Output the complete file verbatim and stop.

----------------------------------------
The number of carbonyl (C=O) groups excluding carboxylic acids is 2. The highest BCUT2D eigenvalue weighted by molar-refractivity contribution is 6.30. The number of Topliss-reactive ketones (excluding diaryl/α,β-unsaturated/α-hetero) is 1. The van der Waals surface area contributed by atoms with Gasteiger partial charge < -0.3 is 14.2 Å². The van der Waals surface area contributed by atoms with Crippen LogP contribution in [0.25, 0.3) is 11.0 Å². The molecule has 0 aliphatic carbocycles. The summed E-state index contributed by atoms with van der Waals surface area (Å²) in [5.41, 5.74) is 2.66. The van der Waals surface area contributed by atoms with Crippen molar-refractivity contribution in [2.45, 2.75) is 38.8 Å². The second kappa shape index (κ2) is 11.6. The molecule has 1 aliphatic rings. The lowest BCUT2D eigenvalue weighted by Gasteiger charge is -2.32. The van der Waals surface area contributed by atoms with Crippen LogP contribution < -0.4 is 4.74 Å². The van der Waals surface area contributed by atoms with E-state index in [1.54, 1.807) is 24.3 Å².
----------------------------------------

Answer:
The number of carbonyl (C=O) groups excluding carboxylic acids is 2. The highest BCUT2D eigenvalue weighted by molar-refractivity contribution is 6.30. The number of Topliss-reactive ketones (excluding diaryl/α,β-unsaturated/α-hetero) is 1. The van der Waals surface area contributed by atoms with Gasteiger partial charge < -0.3 is 14.2 Å². The van der Waals surface area contributed by atoms with Crippen LogP contribution in [0.25, 0.3) is 11.0 Å². The molecule has 0 aliphatic carbocycles. The summed E-state index contributed by atoms with van der Waals surface area (Å²) in [5.41, 5.74) is 2.66. The van der Waals surface area contributed by atoms with Crippen molar-refractivity contribution in [2.45, 2.75) is 38.8 Å². The second kappa shape index (κ2) is 11.6. The molecule has 1 aliphatic rings. The lowest BCUT2D eigenvalue weighted by Gasteiger charge is -2.32. The van der Waals surface area contributed by atoms with Crippen LogP contribution < -0.4 is 4.74 Å². The van der Waals surface area contributed by atoms with E-state index in [1.54, 1.807) is 24.3 Å².